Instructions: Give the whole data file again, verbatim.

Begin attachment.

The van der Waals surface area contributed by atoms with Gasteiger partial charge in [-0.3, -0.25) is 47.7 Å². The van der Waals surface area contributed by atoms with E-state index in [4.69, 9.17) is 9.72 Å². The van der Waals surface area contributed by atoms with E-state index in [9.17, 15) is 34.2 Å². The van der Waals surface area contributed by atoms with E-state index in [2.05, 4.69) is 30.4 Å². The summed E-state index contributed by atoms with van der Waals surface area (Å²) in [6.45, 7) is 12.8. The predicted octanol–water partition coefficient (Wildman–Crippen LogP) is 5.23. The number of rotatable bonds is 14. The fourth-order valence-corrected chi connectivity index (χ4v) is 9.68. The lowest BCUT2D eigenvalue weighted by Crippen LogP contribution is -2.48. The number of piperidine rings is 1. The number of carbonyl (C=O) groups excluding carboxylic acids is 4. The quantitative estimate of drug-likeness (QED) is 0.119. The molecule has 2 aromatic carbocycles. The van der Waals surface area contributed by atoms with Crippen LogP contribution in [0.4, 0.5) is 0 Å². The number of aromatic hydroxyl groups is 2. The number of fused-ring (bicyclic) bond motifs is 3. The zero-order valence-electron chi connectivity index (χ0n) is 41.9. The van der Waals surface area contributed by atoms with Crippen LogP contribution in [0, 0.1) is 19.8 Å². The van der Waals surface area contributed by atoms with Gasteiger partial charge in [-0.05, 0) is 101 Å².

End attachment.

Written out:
The van der Waals surface area contributed by atoms with Gasteiger partial charge in [-0.3, -0.25) is 47.7 Å². The van der Waals surface area contributed by atoms with E-state index in [4.69, 9.17) is 9.72 Å². The van der Waals surface area contributed by atoms with E-state index in [9.17, 15) is 34.2 Å². The van der Waals surface area contributed by atoms with E-state index in [2.05, 4.69) is 30.4 Å². The summed E-state index contributed by atoms with van der Waals surface area (Å²) in [6.45, 7) is 12.8. The predicted octanol–water partition coefficient (Wildman–Crippen LogP) is 5.23. The number of rotatable bonds is 14. The fourth-order valence-corrected chi connectivity index (χ4v) is 9.68. The lowest BCUT2D eigenvalue weighted by Crippen LogP contribution is -2.48. The number of piperidine rings is 1. The number of carbonyl (C=O) groups excluding carboxylic acids is 4. The quantitative estimate of drug-likeness (QED) is 0.119. The molecule has 2 aromatic carbocycles. The van der Waals surface area contributed by atoms with Crippen LogP contribution in [0.4, 0.5) is 0 Å². The number of aromatic hydroxyl groups is 2. The number of fused-ring (bicyclic) bond motifs is 3. The zero-order valence-electron chi connectivity index (χ0n) is 41.9. The van der Waals surface area contributed by atoms with Crippen LogP contribution in [0, 0.1) is 19.8 Å². The van der Waals surface area contributed by atoms with Gasteiger partial charge in [-0.05, 0) is 101 Å².